The new document should be titled, “Professional References,” or something similar, and its style should match the look of both your resume and your cover letter.

Before you list your references, keep in mind you’ll need to identify their relationship with you and how long you’ve known them. Additionally, you’ll need to include other basic information for each reference such as their name, current title, company name, phone number, and professional email address.

Be sure to leave each reference’s personal contact information such as their address off of your references page. Employers simply don’t need that information, and your contacts surely wouldn’t want you to give their personal information out to anyone.

How Many References on a Resume Should I Include?

As you begin brainstorming who to include on your list of professional references, try to keep your final list to no more than three contacts.

Although you may have a dozen references available upon request that would be more than willing to sing your praises, remember to be realistic and respectful of the hiring manager’s time.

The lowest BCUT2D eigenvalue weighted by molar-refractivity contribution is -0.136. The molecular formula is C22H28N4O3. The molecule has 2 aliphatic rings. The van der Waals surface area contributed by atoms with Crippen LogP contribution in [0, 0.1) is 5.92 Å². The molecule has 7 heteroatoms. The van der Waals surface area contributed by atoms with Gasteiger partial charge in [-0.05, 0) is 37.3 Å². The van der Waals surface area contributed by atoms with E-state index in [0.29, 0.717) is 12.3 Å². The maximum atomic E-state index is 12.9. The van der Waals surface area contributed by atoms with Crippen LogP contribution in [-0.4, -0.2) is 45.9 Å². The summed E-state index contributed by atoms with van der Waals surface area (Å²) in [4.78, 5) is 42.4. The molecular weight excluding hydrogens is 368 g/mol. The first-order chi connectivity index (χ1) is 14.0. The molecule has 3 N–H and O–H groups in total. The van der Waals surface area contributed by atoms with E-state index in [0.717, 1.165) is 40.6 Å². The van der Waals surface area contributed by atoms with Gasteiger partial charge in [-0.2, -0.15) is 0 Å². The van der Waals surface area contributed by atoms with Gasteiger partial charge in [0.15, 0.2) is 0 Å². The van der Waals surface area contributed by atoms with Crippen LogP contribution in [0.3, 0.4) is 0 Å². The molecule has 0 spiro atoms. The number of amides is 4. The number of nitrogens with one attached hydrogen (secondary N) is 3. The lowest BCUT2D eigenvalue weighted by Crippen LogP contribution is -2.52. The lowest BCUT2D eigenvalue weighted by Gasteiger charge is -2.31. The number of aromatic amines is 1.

Whittling down your references may be challenging, but keep in mind that it’s best to value quality over quantity when it comes to your professional references.

How to Choose Your References

Putting together a list of references requires just as much effort as writing a resume or a cover letter. You must be selective, choose the best contacts you have, and be sure your references are willing and prepared to speak on your behalf.

As you consider which few contacts you should list on your professional references document, make sure you’re taking the proper steps to get the best return on your efforts.

Consider Your Network

For those with workplace experience, do your best to select a past manager, boss, or former colleague. While former coworkers who you became friendly with overtime may seem like a great choice, the best references to provide future employers should have significant working experience with you and be able to speak to your work habits with detail.

If you’re just beginning your professional journey and looking to land your first career, you might consider past teachers, college professors, coaches, or advisors. Even when your professional experience is lacking, don’t underestimate your relationships with educational figures.